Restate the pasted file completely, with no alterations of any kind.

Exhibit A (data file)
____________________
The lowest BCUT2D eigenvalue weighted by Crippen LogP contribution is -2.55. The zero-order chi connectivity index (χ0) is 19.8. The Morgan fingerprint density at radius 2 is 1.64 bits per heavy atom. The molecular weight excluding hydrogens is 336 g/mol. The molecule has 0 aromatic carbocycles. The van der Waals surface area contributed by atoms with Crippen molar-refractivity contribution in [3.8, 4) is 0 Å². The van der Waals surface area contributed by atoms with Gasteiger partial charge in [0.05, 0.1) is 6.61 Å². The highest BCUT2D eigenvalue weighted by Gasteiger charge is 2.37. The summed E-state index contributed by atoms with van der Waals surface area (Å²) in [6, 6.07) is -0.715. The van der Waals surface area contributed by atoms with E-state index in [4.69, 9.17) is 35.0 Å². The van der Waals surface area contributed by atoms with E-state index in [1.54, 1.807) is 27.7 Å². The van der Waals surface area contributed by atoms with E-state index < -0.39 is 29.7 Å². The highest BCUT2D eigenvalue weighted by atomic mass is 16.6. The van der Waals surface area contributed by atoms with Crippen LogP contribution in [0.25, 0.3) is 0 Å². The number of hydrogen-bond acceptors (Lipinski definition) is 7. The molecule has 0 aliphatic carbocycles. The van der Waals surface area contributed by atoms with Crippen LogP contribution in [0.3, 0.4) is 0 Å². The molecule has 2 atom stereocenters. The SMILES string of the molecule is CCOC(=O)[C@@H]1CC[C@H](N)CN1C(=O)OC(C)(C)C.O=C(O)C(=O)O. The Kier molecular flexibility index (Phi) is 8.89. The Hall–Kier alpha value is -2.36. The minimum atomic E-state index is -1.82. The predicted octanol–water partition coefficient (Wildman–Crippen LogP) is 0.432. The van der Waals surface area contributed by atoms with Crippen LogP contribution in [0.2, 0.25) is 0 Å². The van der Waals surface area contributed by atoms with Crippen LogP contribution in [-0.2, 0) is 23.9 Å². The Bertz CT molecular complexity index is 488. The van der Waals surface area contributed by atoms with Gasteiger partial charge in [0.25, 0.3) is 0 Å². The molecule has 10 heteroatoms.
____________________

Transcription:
The lowest BCUT2D eigenvalue weighted by Crippen LogP contribution is -2.55. The zero-order chi connectivity index (χ0) is 19.8. The Morgan fingerprint density at radius 2 is 1.64 bits per heavy atom. The molecular weight excluding hydrogens is 336 g/mol. The molecule has 0 aromatic carbocycles. The van der Waals surface area contributed by atoms with Crippen molar-refractivity contribution in [3.8, 4) is 0 Å². The van der Waals surface area contributed by atoms with Gasteiger partial charge in [0.05, 0.1) is 6.61 Å². The highest BCUT2D eigenvalue weighted by Gasteiger charge is 2.37. The summed E-state index contributed by atoms with van der Waals surface area (Å²) in [6, 6.07) is -0.715. The van der Waals surface area contributed by atoms with E-state index in [4.69, 9.17) is 35.0 Å². The van der Waals surface area contributed by atoms with E-state index in [1.54, 1.807) is 27.7 Å². The van der Waals surface area contributed by atoms with E-state index < -0.39 is 29.7 Å². The highest BCUT2D eigenvalue weighted by atomic mass is 16.6. The van der Waals surface area contributed by atoms with Crippen LogP contribution in [0.25, 0.3) is 0 Å². The number of hydrogen-bond acceptors (Lipinski definition) is 7. The molecule has 0 aliphatic carbocycles. The van der Waals surface area contributed by atoms with Crippen LogP contribution in [0.3, 0.4) is 0 Å². The molecule has 2 atom stereocenters. The SMILES string of the molecule is CCOC(=O)[C@@H]1CC[C@H](N)CN1C(=O)OC(C)(C)C.O=C(O)C(=O)O. The Kier molecular flexibility index (Phi) is 8.89. The Hall–Kier alpha value is -2.36. The minimum atomic E-state index is -1.82. The predicted octanol–water partition coefficient (Wildman–Crippen LogP) is 0.432. The van der Waals surface area contributed by atoms with Crippen LogP contribution in [0.2, 0.25) is 0 Å². The van der Waals surface area contributed by atoms with Crippen LogP contribution in [-0.2, 0) is 23.9 Å². The Bertz CT molecular complexity index is 488. The van der Waals surface area contributed by atoms with Gasteiger partial charge in [0.25, 0.3) is 0 Å². The molecule has 10 heteroatoms.